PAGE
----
Over the past decade, our understanding about what causes different vision problems has dramatically improved, as has the sophistication of the technological tools and techniques available to help us solve those problems. Today, three cutting-edge methods of treating blindness—treatments that were scarcely imaginable even just a few years ago—are currently either in the experimental phase, or already available for use. Could a cure for blindness be far behind? Read on to learn more about these amazing biotech innovations.
1. The bionic eye
What is it?—Approved by the FDA in 2013, the Argus II is the first commercially available “bionic eye” in the United States. A kind of retinal prosthesis system, the Argus II is essentially a substitute eye.
What condition does it target?—Functioning as a retinal replacement, the Argus II targets conditions like retinitis pigmentosa, an inherited vision disorder that destroys the retinal cells responsible for detecting light and transmitting signals to the brain; in other words, the cells that allow the brain to process as images the light that we see.
How does it work?—Through a complicated surgical procedure, doctors insert the Argus II retinal implant into the patient’s eye. The other piece of equipment that allows the patient to “see” is a pair of high-tech sunglasses fitted with a small video camera with an attached video-processing unit. These glasses capture an image—just as a functioning eye would capture an image—and transmit a corresponding signal to the retinal implant. The implant then transmits electric pulses, bypassing the patient’s damaged photoreceptors, to those retinal cells that are still healthy. Stimulated by the electric pulses, these cells transmit the message to the brain that there is an image it should “see,” and thanks to this received message, it does.
This treatment approach is based on the flexibility and plasticity of the brain, which has significant capacity for learning and adapting to changing conditions. Weekly training sessions with the Argus II bionic eye are necessary, but gradually the brain adapts to this new way of “seeing.”
2. Stem cell injections
What is it?—The cells in our eye responsible for bringing nutrients to the retina are called retinal pigment epithelial (RPE) cells. Injections of stem cells, which have the ability to develop into any type of human cell, can therefore be used to replenish and replace damaged RPE cells.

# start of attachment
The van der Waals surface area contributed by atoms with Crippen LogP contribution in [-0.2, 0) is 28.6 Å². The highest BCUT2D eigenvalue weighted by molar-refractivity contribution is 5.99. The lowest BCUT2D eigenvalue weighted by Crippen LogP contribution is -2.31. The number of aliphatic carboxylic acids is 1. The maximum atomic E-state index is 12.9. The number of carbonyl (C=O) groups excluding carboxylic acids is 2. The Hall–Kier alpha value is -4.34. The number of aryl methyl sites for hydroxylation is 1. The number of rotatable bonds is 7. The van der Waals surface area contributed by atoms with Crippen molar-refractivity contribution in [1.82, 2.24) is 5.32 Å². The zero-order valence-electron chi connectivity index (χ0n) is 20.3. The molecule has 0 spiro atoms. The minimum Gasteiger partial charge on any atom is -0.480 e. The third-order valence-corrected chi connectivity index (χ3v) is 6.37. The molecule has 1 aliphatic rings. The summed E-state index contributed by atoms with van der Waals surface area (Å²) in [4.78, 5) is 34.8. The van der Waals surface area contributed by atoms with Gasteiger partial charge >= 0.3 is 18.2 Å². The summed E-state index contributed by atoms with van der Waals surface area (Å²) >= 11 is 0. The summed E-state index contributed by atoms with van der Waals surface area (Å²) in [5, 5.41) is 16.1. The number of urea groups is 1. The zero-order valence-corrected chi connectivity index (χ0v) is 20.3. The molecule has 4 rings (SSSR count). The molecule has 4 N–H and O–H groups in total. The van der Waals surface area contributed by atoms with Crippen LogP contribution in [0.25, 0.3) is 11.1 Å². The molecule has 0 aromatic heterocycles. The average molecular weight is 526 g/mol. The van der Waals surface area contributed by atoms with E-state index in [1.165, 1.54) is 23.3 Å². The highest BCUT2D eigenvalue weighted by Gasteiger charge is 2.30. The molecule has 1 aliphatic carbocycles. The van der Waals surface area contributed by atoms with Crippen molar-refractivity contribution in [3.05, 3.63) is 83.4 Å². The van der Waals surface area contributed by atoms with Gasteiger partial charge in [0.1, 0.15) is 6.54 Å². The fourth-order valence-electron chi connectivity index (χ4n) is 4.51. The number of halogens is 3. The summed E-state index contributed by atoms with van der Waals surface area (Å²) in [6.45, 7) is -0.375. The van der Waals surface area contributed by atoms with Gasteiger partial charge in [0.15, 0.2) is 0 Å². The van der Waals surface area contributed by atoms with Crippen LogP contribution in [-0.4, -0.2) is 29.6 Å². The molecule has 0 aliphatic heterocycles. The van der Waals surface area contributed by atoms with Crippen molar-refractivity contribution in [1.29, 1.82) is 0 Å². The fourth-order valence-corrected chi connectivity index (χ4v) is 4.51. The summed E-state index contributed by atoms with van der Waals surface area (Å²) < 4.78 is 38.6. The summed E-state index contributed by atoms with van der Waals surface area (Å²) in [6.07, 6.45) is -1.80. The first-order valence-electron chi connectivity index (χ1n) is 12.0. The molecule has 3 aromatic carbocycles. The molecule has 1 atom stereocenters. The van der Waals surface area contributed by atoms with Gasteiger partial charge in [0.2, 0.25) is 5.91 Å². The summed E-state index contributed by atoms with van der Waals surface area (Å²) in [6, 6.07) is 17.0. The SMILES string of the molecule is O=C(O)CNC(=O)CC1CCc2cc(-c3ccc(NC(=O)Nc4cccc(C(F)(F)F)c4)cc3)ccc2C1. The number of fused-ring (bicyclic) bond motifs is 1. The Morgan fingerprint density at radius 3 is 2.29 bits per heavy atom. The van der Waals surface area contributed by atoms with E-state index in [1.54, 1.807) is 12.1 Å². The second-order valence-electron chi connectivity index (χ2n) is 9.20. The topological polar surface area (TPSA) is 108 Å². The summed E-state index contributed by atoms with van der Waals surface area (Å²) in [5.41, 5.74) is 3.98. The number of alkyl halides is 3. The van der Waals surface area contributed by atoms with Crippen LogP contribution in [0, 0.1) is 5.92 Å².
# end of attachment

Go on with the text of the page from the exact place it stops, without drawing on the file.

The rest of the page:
What condition does it target?—Macular degeneration is the leading cause of vision loss in people over 60 years of age, though it can affect young people as well. In this condition, the RPE cells that feed the retina deteriorate; eventually, the retina dies, and thus the eye loses its ability to process light and transmit the signals necessary for seeing to the brain.
How does it work?—In a lab dish, harvested stem cells are treated with compounds that encourage them to develop into RPE cells. Doctors then inject a patient’s eye with these converted cells, up to 150,000 of them, and they continue to grow and develop; eventually, these stem cells should be able to serve as fully functional replacements for a patient’s original RPE cells.
Some researchers have compared the process of stem cell injections with the action of reseeding a dead patch of lawn with new grass seed—a helpful image to illustrate the idea of new growth replacing old.
3. Gene therapy
What is it?—This experimental treatment uses nonmutated genes that produce a protein that the photoreceptors in the eye need in order to work. As with the stem cell therapy, these genes are injected into the eye.
What condition does it target?—Some genetic conditions, including an early-childhood blindness disorder known as Leber congenital amaurosis (LCA), involve a genetic mutation that interferes with the proper functioning of the eye’s photoreceptors. Gene therapy techniques are designed to overcome the effects of the mutation by giving photoreceptors another way to access the protein they need. Genetic conditions of this kind are fairly rare; LCA, for example, affects around 3,000 people in the US.
How does it work?—Because the genetic mutation found in patients with LCA means, essentially, that the eye’s photoreceptors are not receiving the necessary instructions to do their job, other genes must be sent in to take over the role of giving directions. To get these genes into the eye, doctors inject a patient’s eye with a harmless virus carrying healthy, nonmutated genes. Once these genes are in the retina, vision gradually improves over time. However, a study from 2013 showed that the improvement isn’t permanent for all patients, and that further photoreceptor deterioration can continue even after the gene therapy injections. Nevertheless, researchers believe that even temporary vision improvement is a major step forward, and further experiments with this therapy are currently underway.